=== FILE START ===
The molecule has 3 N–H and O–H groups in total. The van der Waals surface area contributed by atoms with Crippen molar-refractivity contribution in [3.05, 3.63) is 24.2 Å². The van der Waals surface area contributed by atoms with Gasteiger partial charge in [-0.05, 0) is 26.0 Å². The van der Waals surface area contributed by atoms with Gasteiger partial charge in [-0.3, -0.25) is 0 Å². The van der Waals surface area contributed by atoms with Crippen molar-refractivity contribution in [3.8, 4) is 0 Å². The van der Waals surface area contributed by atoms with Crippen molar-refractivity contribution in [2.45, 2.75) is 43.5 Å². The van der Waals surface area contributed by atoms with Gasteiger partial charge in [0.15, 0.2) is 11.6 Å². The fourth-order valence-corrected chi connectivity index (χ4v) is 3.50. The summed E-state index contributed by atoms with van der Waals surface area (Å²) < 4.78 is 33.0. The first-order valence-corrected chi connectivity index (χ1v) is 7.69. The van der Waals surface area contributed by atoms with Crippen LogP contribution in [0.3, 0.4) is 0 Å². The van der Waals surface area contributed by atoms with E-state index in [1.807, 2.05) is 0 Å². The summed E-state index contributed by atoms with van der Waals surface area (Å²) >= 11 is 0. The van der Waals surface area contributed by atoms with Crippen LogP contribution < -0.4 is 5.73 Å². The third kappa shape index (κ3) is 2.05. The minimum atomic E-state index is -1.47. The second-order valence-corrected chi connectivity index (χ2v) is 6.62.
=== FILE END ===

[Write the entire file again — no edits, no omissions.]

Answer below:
The molecule has 3 N–H and O–H groups in total. The van der Waals surface area contributed by atoms with Crippen molar-refractivity contribution in [3.05, 3.63) is 24.2 Å². The van der Waals surface area contributed by atoms with Gasteiger partial charge in [-0.05, 0) is 26.0 Å². The van der Waals surface area contributed by atoms with Gasteiger partial charge in [-0.3, -0.25) is 0 Å². The van der Waals surface area contributed by atoms with Crippen molar-refractivity contribution in [3.8, 4) is 0 Å². The van der Waals surface area contributed by atoms with Crippen molar-refractivity contribution in [2.45, 2.75) is 43.5 Å². The van der Waals surface area contributed by atoms with Gasteiger partial charge in [0.15, 0.2) is 11.6 Å². The fourth-order valence-corrected chi connectivity index (χ4v) is 3.50. The summed E-state index contributed by atoms with van der Waals surface area (Å²) < 4.78 is 33.0. The first-order valence-corrected chi connectivity index (χ1v) is 7.69. The van der Waals surface area contributed by atoms with Crippen LogP contribution in [0.3, 0.4) is 0 Å². The van der Waals surface area contributed by atoms with E-state index in [1.807, 2.05) is 0 Å². The summed E-state index contributed by atoms with van der Waals surface area (Å²) >= 11 is 0. The van der Waals surface area contributed by atoms with Crippen LogP contribution < -0.4 is 5.73 Å². The third kappa shape index (κ3) is 2.05. The minimum atomic E-state index is -1.47. The second-order valence-corrected chi connectivity index (χ2v) is 6.62.